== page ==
Used buying guide: Nissan Patrol GR

99 used buying guide nissan patrol GR lead

Everybody remembers the Land Rover Defender, Mitsubishi Shogun and Toyota Land Cruiser, but the Nissan Patrol? We see a wrong that needs righting

I have fond memories of the Nissan Patrol from when, as editor of Practical Caravan in the late 1990s, I used one to haul various large tourers (an insider’s term for a caravan) around the UK.

Since the Patrol goes all the way back to 1951, to be clear, mine was the Mk5 version, codenamed Y61, which was on sale in the UK from 1998 to 2009, being facelifted in 2005. It’s the Y61 to me and Nissan insiders, but to the wider public it’s the Patrol GR.

Whatever you call it, it’s a tank-like 4×4 with a traditional ladder-frame chassis, a cavernous seven-seat interior and all the four-wheel-drive trickery that you could wish for. Its 2.8-litre diesel engine is a smooth, torquey six-pot with an intercooler. Stir the gears and it can power the car down the road reasonably quickly.

With a kerb weight of 2335kg (for the five-door version) and a towing capacity of 3500kg, the Patrol GR is a match for any large tourer, too. It’s stable and secure and offers good visibility, although the rearward view is spoiled by only one of the two boot doors having a washer-wiper.

While we’re criticising it, the steering is woolly, the handling is ponderous, the brakes are spongy and refinement is so-so. The Patrol GR is a workhorse, pure and simple, albeit a well-equipped one (some later models even got a head-up compass).

It has always had an image problem, though. Never mind that you could see white ones nightly on TV ferrying aid to stricken areas of the world, most people after a large off-roader either went to Land Rover or, if reliability was more important than badge, Mitsubishi or Toyota.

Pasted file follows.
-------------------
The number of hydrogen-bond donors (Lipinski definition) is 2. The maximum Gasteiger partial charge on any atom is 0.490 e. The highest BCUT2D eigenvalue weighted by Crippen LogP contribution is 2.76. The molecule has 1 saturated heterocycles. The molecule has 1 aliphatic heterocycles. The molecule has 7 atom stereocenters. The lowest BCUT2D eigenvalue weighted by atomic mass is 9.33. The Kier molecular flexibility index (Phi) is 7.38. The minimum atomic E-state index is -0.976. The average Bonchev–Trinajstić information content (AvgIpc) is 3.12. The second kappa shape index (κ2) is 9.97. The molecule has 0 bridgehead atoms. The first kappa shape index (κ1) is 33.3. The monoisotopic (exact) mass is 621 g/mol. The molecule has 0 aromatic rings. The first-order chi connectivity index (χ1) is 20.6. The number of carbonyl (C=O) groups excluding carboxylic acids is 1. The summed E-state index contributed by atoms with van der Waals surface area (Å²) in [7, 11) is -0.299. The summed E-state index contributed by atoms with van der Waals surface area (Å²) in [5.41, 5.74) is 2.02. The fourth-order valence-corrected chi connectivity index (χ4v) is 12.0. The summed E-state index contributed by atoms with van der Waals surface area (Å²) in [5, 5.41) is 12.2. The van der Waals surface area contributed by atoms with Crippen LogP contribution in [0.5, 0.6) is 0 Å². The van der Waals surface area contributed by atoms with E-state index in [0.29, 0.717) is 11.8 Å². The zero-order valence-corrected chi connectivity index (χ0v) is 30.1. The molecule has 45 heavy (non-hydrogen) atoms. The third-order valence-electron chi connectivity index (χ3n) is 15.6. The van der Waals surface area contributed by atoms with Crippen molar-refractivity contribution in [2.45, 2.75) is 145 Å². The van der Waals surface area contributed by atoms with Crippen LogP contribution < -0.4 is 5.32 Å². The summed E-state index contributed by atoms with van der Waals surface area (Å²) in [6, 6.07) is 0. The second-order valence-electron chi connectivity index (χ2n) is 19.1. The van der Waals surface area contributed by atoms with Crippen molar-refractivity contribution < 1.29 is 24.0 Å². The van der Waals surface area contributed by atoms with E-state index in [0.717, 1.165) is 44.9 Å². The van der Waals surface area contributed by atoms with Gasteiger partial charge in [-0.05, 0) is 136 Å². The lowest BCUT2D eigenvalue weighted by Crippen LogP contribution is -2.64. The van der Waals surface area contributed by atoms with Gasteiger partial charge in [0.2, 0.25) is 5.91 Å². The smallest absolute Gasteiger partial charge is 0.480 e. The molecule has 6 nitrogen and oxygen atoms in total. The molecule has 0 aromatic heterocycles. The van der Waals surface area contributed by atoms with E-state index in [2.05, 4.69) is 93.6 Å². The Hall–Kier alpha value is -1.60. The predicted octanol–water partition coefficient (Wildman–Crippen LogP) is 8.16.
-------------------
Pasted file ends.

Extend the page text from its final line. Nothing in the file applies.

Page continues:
Our thus forgotten off-roader was offered in short- and long-wheelbase forms, but here we’re interested in the latter, mainly because today it’s the only version available in numbers.

Not big numbers, though. There are only around 1000 Patrols of all generations on the roads and a handful of Patrol GRs in the classifieds, at prices ranging from £3500 to £10,000. Most are 3.0 Di versions; this four-pot, which makes 156bhp and 261lb ft of torque at 2000rpm, replaced the 130bhp 2.8 TD in 2000.

Then in 2003, the short-wheelbase Patrol GR was dropped and the trim levels were tweaked, with generously equipped SVE (foglights, leather seats and a sunroof) replacing SE.

The 2005 facelift ushered in a new but very similar-looking body, a refreshed interior and more standard kit. It also brought an end to the turbo trouble that can plague earlier 3.0 Di examples.

That aside, the Patrol GR is reliable. Servicing is reasonably cheap and straightforward, especially on the 2.8-litre models, while parts availability from third-party suppliers such as Japanese 4×4 Spares is excellent.

There’s a strong club scene, too, so you will never be short of technical support and advice. For a tough, no-nonsense off-roader at a fair price, then, the Patrol GR is hard to beat.